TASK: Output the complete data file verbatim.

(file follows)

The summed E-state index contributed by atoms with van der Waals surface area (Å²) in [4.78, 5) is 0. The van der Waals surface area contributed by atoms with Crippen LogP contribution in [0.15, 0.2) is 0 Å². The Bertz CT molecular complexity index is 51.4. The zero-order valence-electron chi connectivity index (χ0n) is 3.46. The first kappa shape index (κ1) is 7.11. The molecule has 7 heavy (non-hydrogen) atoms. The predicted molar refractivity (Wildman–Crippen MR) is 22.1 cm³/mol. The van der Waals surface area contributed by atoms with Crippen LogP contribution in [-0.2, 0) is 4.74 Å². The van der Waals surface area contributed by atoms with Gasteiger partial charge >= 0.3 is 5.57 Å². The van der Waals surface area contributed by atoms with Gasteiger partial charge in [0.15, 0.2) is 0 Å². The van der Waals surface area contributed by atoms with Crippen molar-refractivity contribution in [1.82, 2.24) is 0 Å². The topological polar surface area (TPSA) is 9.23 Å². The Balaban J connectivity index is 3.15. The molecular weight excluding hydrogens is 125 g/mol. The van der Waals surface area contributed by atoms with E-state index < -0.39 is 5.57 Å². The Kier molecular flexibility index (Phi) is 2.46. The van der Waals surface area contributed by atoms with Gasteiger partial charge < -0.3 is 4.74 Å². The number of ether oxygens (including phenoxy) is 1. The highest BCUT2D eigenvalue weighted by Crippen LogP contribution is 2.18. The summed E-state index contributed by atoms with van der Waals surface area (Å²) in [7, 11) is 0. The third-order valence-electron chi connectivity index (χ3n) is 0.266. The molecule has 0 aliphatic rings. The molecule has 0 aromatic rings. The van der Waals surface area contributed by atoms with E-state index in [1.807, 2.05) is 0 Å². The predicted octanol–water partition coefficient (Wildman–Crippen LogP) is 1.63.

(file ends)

The summed E-state index contributed by atoms with van der Waals surface area (Å²) in [4.78, 5) is 0. The van der Waals surface area contributed by atoms with Crippen LogP contribution in [0.15, 0.2) is 0 Å². The Bertz CT molecular complexity index is 51.4. The zero-order valence-electron chi connectivity index (χ0n) is 3.46. The first kappa shape index (κ1) is 7.11. The molecule has 7 heavy (non-hydrogen) atoms. The predicted molar refractivity (Wildman–Crippen MR) is 22.1 cm³/mol. The van der Waals surface area contributed by atoms with Crippen LogP contribution in [-0.2, 0) is 4.74 Å². The van der Waals surface area contributed by atoms with Gasteiger partial charge >= 0.3 is 5.57 Å². The van der Waals surface area contributed by atoms with Gasteiger partial charge in [0.15, 0.2) is 0 Å². The van der Waals surface area contributed by atoms with Crippen molar-refractivity contribution in [1.82, 2.24) is 0 Å². The topological polar surface area (TPSA) is 9.23 Å². The Balaban J connectivity index is 3.15. The molecular weight excluding hydrogens is 125 g/mol. The van der Waals surface area contributed by atoms with E-state index < -0.39 is 5.57 Å². The Kier molecular flexibility index (Phi) is 2.46. The van der Waals surface area contributed by atoms with Gasteiger partial charge < -0.3 is 4.74 Å². The number of ether oxygens (including phenoxy) is 1. The highest BCUT2D eigenvalue weighted by Crippen LogP contribution is 2.18. The summed E-state index contributed by atoms with van der Waals surface area (Å²) in [7, 11) is 0. The third-order valence-electron chi connectivity index (χ3n) is 0.266. The molecule has 0 aliphatic rings. The molecule has 0 aromatic rings. The van der Waals surface area contributed by atoms with E-state index in [1.807, 2.05) is 0 Å². The predicted octanol–water partition coefficient (Wildman–Crippen LogP) is 1.63.